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Community Based Rehabilitation and Inclusive Development

Strategic Objective

CBR is a WHO-Primary Health Care initiative designed to promote inclusive development for Persons with Disabilities, by providing adequate access to Quality Health and Rehabilitation, Education, Social and Empowerment opportunities, which guarantee their full and active participation in the society .The CBR Matrix aims to prevent disability situations, manage identified disabilities, increase participation of PWDs and empower PWDs to become full and active members of the society.

The program carries out comprehensive community based rehabilitation, care, and support services within the three districts of National Capital District and 3 other provinces in order to ensure maximum impact and participation of persons with disabilities in the wider rural regions of PNG.

The program promotes, within the regions of coverage, a twin track approach of:

  1. Providing access to comprehensive rehabilitation
  2. Access to human rights, and
  3. Active participation in all development initiatives by persons with disabilities for an inclusive community development.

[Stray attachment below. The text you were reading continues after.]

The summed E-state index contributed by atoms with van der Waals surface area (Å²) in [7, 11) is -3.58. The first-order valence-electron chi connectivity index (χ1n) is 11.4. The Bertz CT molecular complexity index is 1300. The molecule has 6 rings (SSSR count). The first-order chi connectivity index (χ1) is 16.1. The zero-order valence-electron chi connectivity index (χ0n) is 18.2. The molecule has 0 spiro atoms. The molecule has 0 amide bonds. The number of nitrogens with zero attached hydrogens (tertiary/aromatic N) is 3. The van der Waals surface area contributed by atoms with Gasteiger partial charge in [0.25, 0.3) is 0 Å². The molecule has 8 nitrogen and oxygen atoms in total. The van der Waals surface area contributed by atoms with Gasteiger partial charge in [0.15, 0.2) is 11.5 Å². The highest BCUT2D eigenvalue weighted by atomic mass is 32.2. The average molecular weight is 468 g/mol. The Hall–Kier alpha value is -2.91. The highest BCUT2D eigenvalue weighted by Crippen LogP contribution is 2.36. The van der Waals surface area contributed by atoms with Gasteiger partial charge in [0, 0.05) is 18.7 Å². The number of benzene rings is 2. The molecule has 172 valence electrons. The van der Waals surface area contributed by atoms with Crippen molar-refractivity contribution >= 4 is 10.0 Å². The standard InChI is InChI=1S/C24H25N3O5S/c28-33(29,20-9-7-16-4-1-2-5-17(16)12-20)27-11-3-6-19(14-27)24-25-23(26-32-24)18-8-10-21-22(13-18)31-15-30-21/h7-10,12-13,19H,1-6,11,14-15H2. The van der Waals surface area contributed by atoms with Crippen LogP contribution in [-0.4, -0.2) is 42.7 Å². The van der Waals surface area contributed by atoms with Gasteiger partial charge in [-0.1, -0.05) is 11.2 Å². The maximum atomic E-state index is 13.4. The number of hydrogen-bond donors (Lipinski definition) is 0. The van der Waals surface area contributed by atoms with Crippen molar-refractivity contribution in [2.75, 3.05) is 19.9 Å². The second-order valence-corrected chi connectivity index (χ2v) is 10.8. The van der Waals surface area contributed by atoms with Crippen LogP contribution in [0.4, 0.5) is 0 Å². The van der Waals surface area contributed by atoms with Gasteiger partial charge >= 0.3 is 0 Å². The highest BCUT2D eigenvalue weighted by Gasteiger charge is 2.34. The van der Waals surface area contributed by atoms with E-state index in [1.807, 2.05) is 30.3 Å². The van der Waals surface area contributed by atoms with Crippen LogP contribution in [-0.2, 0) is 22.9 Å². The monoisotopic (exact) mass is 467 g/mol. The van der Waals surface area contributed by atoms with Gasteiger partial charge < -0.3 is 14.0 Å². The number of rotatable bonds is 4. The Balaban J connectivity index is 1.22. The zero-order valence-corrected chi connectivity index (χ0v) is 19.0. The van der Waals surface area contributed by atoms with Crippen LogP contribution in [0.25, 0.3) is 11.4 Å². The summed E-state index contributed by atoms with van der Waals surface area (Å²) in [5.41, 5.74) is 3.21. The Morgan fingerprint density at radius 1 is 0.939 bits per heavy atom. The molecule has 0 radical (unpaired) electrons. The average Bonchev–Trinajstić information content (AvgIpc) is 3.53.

The program undertakes early identification of disability situations and provide appropriate intervention. Basic rehabilitation skills training and capacity building on disability care and human rights are disseminated to the community and families in the households or as organized groups during family visits and Focused Group Discussions. Use of local resources is promoted through strengthened coordination with local support networks, improvisations of suitable assistive aids and volunteerism. Over 600 children and 1000 families are currently in the program across the National Capital District. While over 5,000 have benefited in the past through medical referrals and disability awareness aimed at averting preventable disabilities.

Economic skills training and development through participatory approaches is provided to organized groups to enhance individual household incomes for self-independence in livelihoods support.

The programme, through partnership with other stakeholders, promotes awareness and increased access to information, education and communication materials on HIV/Aids and gender development to PWDs and their families. As cross-cutting issues affecting PWDs or/and their families.

Community based networks are identified and strengthened while utilization of local available resources are promoted through participatory processes to reduce the cost of operations and enhance sustainability.

Physiotherapy Referral and outreach services

Strategic Objective